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Thursday, March 23, 2023
ArlingtonDemocrats pick up pieces, aim to move forward

Democrats pick up pieces, aim to move forward

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After pausing briefly to acknowledge the carnage of Nov. 2, the Arlington County Democratic Committee a day later shoved the pedal to the metal in an effort to put the statewide election debacle behind them and focus on the coming year.

“Let’s use this as a wake-up call. We are strong enough to start again,” party chair Jill Caiazzo said at the Democrats’ monthly meeting, which started exactly 24 hours after the polls closed on a day Virginia Democrats would like to forget.

“We are going to dust ourselves off,” Caiazzo said. “This experience has battered us, but we are not broken.”

By the time the meeting started, two pieces of bad news that had been assumed earlier in the day were confirmed – Republicans would control the House of Delegates again after two years of Democratic rule, and Republican Jason Miyares won the race for attorney general, ousting two-term Democratic incumbent Mark Herring.


That means the GOP will occupy all three statewide offices – governor, lieutenant governor and attorney general – and run the lower house of the legislature. Democrats have a slim majority in the state Senate, the only backstop the party has to stop Republican legislation.

In Arlington, Democrats had a good night on Nov. 2, as the party’s County Board, School Board and House of Delegates candidates rolled up substantial victories. While the margin of victory for the statewide candidates in Arlington wasn’t as wide as the party’s success when Donald Trump was on the ballot, the county still gave Democratic candidates healthy majorities.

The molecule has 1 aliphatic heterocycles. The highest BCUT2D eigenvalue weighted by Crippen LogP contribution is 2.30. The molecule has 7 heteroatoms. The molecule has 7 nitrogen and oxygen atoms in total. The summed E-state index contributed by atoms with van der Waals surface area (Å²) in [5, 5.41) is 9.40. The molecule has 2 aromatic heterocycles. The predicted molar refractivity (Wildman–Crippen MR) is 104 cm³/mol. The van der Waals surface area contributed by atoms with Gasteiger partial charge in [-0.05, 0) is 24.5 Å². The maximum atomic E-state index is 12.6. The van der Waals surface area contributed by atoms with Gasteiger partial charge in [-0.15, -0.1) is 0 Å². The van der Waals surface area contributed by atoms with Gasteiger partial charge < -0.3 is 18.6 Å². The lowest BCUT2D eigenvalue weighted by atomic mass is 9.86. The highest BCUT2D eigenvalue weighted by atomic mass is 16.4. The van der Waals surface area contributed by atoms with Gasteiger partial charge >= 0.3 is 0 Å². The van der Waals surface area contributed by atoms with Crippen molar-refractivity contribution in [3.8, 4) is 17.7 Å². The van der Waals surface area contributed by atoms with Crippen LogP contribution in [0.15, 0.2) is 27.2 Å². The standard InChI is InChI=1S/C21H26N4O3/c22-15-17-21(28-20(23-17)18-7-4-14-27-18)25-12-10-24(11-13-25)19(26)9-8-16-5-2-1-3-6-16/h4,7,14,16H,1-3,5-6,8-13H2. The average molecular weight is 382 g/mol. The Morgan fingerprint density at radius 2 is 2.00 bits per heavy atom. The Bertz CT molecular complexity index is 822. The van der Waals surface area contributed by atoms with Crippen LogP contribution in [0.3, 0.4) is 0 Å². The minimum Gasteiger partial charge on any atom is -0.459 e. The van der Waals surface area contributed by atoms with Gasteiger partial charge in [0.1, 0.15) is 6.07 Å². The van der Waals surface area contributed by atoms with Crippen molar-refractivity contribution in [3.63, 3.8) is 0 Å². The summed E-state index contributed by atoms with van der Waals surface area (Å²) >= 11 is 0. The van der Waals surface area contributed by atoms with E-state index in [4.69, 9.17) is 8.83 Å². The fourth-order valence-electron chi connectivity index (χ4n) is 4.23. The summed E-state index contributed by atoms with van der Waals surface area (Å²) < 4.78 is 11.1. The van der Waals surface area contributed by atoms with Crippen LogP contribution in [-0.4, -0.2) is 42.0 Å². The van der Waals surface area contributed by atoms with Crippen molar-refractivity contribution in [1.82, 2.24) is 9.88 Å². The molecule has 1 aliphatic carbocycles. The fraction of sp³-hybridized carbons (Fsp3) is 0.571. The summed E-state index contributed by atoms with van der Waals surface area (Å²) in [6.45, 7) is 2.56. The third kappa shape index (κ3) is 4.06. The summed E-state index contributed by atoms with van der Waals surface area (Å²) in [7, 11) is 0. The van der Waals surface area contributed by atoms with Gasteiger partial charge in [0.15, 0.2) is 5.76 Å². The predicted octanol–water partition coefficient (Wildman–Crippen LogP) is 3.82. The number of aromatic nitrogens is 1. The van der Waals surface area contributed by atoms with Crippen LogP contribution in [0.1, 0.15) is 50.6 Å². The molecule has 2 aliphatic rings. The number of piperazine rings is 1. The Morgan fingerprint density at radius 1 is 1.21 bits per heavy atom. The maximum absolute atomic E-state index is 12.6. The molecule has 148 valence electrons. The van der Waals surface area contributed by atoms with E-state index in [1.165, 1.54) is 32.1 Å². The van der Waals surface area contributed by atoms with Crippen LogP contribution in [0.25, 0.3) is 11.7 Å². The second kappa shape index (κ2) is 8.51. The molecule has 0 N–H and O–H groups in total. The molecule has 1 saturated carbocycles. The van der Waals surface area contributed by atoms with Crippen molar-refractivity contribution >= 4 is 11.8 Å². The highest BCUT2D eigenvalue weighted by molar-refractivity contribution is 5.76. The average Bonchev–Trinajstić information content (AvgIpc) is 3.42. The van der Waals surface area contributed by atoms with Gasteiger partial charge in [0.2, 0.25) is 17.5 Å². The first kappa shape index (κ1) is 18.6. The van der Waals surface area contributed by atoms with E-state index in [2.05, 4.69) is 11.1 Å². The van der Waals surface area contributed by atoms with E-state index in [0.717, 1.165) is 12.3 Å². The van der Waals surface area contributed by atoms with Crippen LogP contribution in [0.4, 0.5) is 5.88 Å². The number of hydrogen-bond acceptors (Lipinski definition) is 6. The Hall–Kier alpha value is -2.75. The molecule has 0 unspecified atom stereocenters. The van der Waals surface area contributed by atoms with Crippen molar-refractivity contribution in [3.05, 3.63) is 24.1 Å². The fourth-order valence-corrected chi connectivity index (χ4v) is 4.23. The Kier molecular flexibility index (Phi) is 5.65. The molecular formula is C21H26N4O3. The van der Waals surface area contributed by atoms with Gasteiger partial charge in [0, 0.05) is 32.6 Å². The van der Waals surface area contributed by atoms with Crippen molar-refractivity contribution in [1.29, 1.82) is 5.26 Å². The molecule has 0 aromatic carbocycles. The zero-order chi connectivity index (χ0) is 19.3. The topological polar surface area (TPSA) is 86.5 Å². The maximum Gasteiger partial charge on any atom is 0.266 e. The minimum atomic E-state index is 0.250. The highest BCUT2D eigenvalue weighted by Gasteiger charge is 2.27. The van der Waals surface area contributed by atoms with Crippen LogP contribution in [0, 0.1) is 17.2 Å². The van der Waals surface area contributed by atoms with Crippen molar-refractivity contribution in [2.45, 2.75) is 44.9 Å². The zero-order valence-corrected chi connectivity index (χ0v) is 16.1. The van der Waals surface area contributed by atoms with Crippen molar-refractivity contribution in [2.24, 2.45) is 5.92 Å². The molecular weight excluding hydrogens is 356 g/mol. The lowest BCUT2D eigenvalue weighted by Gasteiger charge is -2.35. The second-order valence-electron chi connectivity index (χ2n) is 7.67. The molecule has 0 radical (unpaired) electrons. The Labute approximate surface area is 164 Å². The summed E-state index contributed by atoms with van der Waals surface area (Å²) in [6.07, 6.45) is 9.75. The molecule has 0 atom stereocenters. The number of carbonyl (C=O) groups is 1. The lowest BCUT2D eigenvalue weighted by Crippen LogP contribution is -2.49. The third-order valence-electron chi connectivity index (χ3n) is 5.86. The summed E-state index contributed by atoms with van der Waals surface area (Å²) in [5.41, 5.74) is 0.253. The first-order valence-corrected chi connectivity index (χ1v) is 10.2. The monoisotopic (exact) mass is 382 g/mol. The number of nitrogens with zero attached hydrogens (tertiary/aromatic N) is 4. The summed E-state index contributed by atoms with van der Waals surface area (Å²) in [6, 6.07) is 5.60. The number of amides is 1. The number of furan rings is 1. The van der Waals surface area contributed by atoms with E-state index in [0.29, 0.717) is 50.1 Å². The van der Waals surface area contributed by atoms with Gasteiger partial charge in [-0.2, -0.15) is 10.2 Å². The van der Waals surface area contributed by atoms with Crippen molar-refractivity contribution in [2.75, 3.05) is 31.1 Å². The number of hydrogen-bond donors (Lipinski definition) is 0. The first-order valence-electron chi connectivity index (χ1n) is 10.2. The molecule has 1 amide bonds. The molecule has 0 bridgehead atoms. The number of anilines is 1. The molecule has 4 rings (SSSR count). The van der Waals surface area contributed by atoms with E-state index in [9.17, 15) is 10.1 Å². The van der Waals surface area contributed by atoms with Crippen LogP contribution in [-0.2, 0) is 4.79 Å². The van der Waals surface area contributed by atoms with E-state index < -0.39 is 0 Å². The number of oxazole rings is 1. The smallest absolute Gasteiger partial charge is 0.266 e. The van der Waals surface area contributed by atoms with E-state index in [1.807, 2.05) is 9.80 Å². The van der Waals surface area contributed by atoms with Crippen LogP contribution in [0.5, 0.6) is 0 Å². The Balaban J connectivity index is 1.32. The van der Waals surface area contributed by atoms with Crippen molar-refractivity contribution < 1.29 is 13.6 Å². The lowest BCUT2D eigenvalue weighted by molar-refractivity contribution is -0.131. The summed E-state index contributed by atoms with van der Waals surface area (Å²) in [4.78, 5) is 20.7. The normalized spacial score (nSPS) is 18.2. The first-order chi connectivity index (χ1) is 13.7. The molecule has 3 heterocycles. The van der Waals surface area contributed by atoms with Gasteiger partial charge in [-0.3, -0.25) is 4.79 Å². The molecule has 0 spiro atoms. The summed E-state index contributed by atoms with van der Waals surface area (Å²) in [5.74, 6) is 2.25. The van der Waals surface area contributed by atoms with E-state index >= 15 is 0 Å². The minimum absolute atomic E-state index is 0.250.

“We did our best. We did as well as we could,” said Carol Fontein, the Democrats’ precinct-operations major-domo who marshalled 600 poll greeters to hand out sample ballots on Election Day.

(Choosing to look forward rather than back, Fontein put out a call for volunteers for 2022. “It’s not too soon to sign up,” the indefatigable campaigner said.)

While many party leaders tried to keep a stiff upper lip, it was harder for others.

“I woke up this morning and felt like someone kicked me in the stomach,” said Paul Ruiz, one of five co-chairs of the Arlington Democrats’ “Joint Campaign” that coordinated local election efforts.

Ruiz held it together on the dais, but Commonwealth’s Attorney Parisa Dehghani-Tafti – another Joint Campaign chair – did not. She broke down.

“I didn’t plan to cry,” said Dehghani-Tafti, whose dreams of more progressive legislation on criminal-justice issues may have died with the election of Miyares as attorney general and a Republican majority in the House of Delegates.

“We need to pause and regroup,” Dehghani-Tafti acknowledged after composing herself.

Party leaders took solace in the fact the night could have been worse. Arlington Democrats’ outreach efforts to other parts of the commonwealth paid some dividends, Caiazzo said.

“Dan Helmer and Wendy Gooditis owe their seats” to Arlington Democrats’ efforts, she said, pointing to two embattled Democratic legislators who survived the Republican onslaught.

Whether the 2021 election results provide Democrats with the same opportunity as occurred after Donald Trump’s 2016 victory – the ability to energize voters into more active involvement in the party – remains an open question. But the possibility exists.

“There are people hurting,” Caiazzo said. “Let’s try to pull them in.”
But for the time being, the party seemed to have already moved to the “acceptance” stage of grief.

“Sometimes the numbers don’t add up,” sighed Scott McConnell, a co-chair of the Joint Campaign. “It wasn’t for a lack of trying.”

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